But that incident was memorable because it was unique for the time. Now we are getting this type of trash reporting shoved in our faces every day. Is it harmful? You bet.

     Bubbas and sycophants have dominated this exceedingly long political season since day one. In addition to Bubbaism on tabloid cable, we had Barack Obama first gaining legitimacy because a bunch of Iowa sycophants saw him linked with TV star Oprah Winfrey.

     Candidates superior to the two eventual contestants for the Democratic nomination had to drop out before a single vote was cast in any state that came even close to reflecting the nation.

     Is any of this any way to elect a president? No wonder we got the Gingrich-Bush era and its trashing of America.

     If you want to see just how idiotic tabloid-cable is in its handling of the political contests, tune into the Jon Stewart show on Comedy Central. It’s daily montage of the screaming meemies of tabloid-cable exposes these fools for the fools they be.

     But they are allowed to keep their spot on the boob tube because fellow boobs are tuning in. Tune out and the advertisers will want someone else. Better yet, after you watch Jon Stewart, blow up your TV (with apologies to John Prine and his “Spanish Pipedream”).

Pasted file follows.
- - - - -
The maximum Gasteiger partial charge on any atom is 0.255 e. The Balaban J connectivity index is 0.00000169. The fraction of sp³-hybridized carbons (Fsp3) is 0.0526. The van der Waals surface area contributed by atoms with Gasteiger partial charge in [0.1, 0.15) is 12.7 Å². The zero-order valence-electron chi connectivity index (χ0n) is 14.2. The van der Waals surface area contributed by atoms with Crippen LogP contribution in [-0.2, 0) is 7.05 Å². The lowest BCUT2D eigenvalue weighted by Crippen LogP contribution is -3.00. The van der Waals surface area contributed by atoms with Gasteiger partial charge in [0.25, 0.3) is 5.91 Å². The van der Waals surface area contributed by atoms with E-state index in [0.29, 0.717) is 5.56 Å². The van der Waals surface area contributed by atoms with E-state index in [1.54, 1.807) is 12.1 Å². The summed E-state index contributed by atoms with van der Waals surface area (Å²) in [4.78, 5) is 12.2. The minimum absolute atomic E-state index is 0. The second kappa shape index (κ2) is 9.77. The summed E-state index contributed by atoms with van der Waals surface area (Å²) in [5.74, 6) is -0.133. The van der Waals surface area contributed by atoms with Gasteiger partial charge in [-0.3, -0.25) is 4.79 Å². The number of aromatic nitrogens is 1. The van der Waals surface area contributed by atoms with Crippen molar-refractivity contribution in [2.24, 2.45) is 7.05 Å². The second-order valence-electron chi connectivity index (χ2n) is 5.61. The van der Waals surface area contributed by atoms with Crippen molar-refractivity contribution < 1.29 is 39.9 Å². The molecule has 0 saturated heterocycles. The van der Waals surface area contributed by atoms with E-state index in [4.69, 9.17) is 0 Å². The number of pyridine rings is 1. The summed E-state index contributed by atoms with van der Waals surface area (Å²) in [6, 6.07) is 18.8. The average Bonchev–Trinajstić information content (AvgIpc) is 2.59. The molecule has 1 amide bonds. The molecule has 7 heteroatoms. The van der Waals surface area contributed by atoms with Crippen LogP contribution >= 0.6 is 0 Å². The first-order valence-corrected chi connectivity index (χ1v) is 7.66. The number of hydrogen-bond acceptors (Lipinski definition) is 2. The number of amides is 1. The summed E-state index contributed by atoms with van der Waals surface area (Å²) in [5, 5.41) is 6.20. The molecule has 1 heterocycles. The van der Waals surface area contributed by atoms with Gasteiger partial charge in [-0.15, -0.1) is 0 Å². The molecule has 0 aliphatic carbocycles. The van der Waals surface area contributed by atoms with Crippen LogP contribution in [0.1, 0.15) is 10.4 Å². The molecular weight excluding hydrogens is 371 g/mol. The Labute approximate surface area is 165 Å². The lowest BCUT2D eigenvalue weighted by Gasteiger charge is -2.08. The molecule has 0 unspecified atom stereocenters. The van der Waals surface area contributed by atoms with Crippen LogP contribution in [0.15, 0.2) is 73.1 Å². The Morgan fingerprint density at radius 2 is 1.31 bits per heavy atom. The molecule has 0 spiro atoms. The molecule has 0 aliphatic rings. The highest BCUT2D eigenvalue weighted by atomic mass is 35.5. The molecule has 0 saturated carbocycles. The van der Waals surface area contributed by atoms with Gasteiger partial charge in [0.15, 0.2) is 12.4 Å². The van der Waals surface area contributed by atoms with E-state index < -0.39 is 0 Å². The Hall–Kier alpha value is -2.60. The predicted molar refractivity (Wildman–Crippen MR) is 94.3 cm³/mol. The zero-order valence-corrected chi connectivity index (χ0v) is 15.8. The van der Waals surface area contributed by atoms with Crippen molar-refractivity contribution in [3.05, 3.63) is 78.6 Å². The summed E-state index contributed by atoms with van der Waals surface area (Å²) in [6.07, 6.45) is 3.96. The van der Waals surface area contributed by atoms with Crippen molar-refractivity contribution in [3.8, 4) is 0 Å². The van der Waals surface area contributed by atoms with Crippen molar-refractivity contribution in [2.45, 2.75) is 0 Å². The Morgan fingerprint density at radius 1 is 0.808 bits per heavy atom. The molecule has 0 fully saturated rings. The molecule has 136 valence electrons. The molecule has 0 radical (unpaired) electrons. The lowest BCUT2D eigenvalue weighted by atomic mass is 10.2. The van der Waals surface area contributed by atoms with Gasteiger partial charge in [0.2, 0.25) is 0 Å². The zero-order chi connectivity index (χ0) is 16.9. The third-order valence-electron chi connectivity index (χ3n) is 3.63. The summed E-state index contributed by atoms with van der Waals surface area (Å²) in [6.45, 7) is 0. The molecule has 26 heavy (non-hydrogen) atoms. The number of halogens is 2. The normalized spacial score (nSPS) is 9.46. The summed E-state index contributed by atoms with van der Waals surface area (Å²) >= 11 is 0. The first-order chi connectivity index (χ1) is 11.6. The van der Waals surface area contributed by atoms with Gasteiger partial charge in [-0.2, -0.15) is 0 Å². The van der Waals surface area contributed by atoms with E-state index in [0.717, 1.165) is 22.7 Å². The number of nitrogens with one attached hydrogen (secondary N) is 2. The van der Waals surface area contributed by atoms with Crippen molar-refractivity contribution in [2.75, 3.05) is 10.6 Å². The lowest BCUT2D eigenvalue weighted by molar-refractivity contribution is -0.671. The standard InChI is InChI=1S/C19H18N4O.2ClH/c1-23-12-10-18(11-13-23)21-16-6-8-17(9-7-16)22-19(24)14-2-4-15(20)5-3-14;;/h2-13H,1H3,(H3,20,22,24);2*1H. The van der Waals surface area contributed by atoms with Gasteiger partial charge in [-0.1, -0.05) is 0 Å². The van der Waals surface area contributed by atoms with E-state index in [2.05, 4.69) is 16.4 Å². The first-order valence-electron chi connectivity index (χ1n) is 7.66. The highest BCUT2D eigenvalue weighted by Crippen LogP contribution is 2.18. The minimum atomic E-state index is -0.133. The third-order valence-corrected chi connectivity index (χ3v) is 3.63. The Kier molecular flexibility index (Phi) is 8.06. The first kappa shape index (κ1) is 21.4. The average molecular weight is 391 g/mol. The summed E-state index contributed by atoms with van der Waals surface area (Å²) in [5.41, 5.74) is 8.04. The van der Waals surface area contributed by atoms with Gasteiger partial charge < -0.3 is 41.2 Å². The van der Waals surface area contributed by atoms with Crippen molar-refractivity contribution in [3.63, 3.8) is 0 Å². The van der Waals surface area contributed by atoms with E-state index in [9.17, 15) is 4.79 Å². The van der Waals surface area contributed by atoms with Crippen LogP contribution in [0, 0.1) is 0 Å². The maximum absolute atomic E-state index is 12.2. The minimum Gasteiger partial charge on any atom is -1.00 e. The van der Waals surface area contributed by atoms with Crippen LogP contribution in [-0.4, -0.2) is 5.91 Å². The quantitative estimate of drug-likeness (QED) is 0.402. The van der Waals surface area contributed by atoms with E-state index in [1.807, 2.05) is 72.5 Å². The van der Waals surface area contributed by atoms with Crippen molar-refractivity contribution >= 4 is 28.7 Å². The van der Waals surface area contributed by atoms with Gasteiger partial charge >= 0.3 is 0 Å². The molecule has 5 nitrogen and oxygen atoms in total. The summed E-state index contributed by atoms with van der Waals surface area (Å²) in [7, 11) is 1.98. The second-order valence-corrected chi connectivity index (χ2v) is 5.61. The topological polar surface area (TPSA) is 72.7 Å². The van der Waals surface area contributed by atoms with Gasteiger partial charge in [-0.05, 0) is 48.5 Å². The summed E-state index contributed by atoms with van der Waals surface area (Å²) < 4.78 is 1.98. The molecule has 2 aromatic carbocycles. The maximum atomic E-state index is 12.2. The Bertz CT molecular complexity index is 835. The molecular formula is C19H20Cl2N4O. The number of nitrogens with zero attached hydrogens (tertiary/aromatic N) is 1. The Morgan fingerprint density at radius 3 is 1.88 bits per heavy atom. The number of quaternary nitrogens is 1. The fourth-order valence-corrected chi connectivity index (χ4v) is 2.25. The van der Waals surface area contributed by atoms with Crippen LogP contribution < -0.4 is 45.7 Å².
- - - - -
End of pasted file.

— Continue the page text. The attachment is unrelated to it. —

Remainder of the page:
Introducing Bobby Jindal–A McCain Coup?         The speculation about who will be John McCain’s vice presidential candidate has begun. The New York Times reports that three possible candidates have been invited to McCain’s Phoenix place Memorial Day weekend.
          On the Times’ list were Mitt Romney, presumably there to assuage the right wing of the Republican Party, and Florida Gov. Charlie Crist, a political nobody on the national scene who presumably would be a generic sidekick unlikely to ruffle GOP feathers. It was the third name that interested us. As a reporter we spent many hours covering Louisiana Gov. Bobby Jindal over the course of just over a year when he was director of the National Bipartisan Commission on the Future of Medicare.


          Jindal’s highest political achievement before that had been heading his native Louisiana’s health department at the age of 24. That is less surprising considering he finished high school at 16 and became a Rhodes scholar.
          His genius and abilities became clear over the course of the commission’s work, which was to assess the status of the Medicare system and recommend solutions to its financial problems lurking in the future. It took a genius to handle the super-egos of the commission members, a third of them members of Congress. He did so with aplomb and was able to massage a final report in 1999 that managed to balance all of the partisan tugs and pulls he faced.
          Through it all, he was a personable, helpful and available leader who astounded with his grasp of the issues and encyclopedic mind, a reminder of the high intelligence of fellow Rhodes scholar Bill Clinton. It is not Jindal’s fault the report, still considered the bible of Medicare, did not move to any great action by Congress and the administrations that followed. Nothing will be done long-term about either Medicare or Social Security because our system of government does not encourage long-term solutions.